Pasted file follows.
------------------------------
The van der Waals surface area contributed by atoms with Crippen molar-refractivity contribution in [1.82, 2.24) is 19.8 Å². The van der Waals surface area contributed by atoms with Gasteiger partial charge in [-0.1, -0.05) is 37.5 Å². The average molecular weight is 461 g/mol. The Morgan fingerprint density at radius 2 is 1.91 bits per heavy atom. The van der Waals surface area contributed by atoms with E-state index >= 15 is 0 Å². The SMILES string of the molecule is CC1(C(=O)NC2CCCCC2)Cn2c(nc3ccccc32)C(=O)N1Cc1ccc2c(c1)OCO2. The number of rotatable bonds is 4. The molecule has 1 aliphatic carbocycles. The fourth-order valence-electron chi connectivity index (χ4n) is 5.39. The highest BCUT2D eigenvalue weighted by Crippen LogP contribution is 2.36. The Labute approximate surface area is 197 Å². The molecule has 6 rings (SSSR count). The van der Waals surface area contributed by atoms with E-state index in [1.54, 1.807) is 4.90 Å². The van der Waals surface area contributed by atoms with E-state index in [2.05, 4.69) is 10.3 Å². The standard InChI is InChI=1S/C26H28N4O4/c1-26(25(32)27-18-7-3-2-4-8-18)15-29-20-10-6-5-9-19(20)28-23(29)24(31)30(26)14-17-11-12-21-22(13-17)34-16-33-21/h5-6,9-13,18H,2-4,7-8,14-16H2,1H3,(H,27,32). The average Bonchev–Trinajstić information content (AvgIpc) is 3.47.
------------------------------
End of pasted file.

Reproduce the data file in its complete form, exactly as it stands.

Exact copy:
The van der Waals surface area contributed by atoms with Crippen molar-refractivity contribution in [1.82, 2.24) is 19.8 Å². The van der Waals surface area contributed by atoms with Gasteiger partial charge in [-0.1, -0.05) is 37.5 Å². The average molecular weight is 461 g/mol. The Morgan fingerprint density at radius 2 is 1.91 bits per heavy atom. The van der Waals surface area contributed by atoms with E-state index >= 15 is 0 Å². The SMILES string of the molecule is CC1(C(=O)NC2CCCCC2)Cn2c(nc3ccccc32)C(=O)N1Cc1ccc2c(c1)OCO2. The number of rotatable bonds is 4. The molecule has 1 aliphatic carbocycles. The fourth-order valence-electron chi connectivity index (χ4n) is 5.39. The highest BCUT2D eigenvalue weighted by Crippen LogP contribution is 2.36. The Labute approximate surface area is 197 Å². The molecule has 6 rings (SSSR count). The van der Waals surface area contributed by atoms with E-state index in [1.54, 1.807) is 4.90 Å². The van der Waals surface area contributed by atoms with E-state index in [2.05, 4.69) is 10.3 Å². The standard InChI is InChI=1S/C26H28N4O4/c1-26(25(32)27-18-7-3-2-4-8-18)15-29-20-10-6-5-9-19(20)28-23(29)24(31)30(26)14-17-11-12-21-22(13-17)34-16-33-21/h5-6,9-13,18H,2-4,7-8,14-16H2,1H3,(H,27,32). The average Bonchev–Trinajstić information content (AvgIpc) is 3.47.